Watchdog Group Finds “Clear Violation” Of Stock Filing Law In Congress

( A watchdog group is calling on the Senate Ethics Committee to immediately investigate Democratic Colorado Senator John Hickenlooper, according to Daily Caller News Foundation familiar with the story. The watchdog group claims that Hickenlooper’s recently closed trades were a “clear violation” of ethics rules and federal law.

Hickenlooper disclosed five trades significantly late. The assets were valued at $1.3 million, well above the requirement for disclosure. The STOCK act of 2012 requires members of Congress to disclose trades worth $1000 or more within 30 days. Hickenlooper breached that period for all five of his trades, that ranged from a few months to over a year.

In transactions that involved his wife, she reportedly sold $750,000 and $500,000 of combined shares in Liberty Media, where she is employed, and Liberty Broadband.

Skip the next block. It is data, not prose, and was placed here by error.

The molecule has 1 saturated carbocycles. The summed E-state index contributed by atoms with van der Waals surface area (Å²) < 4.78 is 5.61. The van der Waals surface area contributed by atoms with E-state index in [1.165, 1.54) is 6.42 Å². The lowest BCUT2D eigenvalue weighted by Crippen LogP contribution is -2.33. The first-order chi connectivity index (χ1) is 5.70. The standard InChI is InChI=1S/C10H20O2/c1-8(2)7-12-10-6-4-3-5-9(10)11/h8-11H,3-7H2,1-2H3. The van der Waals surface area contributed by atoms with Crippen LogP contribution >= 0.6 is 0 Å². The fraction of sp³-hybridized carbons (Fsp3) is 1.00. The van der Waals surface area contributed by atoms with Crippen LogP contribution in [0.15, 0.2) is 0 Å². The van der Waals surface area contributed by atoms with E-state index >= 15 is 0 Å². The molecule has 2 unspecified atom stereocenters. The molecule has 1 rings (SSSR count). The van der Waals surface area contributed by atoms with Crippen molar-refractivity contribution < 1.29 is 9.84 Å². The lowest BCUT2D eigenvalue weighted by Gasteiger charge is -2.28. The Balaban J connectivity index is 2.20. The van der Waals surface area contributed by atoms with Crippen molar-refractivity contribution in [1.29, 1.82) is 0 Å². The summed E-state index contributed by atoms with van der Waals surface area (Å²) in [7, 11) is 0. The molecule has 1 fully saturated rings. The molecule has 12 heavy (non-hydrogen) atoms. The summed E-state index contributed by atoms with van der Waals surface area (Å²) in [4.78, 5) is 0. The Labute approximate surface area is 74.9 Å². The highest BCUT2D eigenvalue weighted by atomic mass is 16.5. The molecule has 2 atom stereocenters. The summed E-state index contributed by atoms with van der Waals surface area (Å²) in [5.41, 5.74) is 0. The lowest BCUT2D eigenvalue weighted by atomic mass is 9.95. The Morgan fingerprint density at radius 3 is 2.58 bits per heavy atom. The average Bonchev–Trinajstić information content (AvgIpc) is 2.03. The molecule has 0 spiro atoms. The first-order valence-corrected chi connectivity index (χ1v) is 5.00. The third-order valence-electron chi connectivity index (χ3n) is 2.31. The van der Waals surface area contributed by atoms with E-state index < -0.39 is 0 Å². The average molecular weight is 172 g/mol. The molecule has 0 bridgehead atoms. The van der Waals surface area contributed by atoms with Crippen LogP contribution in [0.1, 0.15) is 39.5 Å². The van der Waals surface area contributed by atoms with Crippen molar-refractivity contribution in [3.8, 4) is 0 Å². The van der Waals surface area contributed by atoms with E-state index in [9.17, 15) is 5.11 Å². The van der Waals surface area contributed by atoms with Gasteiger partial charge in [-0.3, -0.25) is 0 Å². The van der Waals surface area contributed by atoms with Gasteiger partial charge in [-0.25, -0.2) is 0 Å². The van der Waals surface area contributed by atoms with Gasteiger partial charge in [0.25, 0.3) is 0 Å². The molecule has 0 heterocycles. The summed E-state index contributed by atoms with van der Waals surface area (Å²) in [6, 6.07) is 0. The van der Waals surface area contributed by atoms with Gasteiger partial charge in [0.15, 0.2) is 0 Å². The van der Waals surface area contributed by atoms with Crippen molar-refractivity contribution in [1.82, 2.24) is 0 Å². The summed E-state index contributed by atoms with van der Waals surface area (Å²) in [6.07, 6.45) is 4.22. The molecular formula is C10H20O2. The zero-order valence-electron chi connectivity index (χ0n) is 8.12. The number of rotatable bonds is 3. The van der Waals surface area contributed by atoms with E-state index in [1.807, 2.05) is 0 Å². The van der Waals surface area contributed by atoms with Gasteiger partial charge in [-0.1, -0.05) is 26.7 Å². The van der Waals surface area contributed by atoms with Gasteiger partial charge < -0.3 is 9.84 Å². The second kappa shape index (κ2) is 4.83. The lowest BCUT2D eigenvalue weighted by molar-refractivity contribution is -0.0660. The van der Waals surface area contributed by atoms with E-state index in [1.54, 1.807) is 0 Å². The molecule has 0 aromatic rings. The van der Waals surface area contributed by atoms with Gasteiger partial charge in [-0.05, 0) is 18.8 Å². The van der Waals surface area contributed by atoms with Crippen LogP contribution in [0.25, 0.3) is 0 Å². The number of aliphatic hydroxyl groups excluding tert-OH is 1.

Speaking to the Daily Caller, Kendra Arnold, the executive director of Foundation for Accountability and Civic Trust (FACT), a nonpartisan organization that pursues transparency in the government, said that the senator’s actions are inexcusable.

“Late disclosures erode public trust and create a sense that Senators do not have to abide by federal law and ethics rules,” she added.

The foundation wrote a complaint to the Senate Ethics Committee saying that, “The laws must be strictly followed in order to reveal whether a Senator has used non-public information for profit or whether his official actions were altered in order to benefit his personal investments,” adding that when disclosures are made so late it becomes more difficult to spot conflicts of interest, making the law to prevent this conflict ineffective.

This is not the first time a member of Congress was suspected of insider trading. Democratic Representative Nancy Pelosi, who has an estimated net worth of up to $114.7 million, has been accused of insider trading before, as well as “slow walking” legislation that would impose regulation of the tech industry, in which she is heavily invested.

Through January, Pelosi has netted as much as $30 million on big tech firms, according to the New York Post.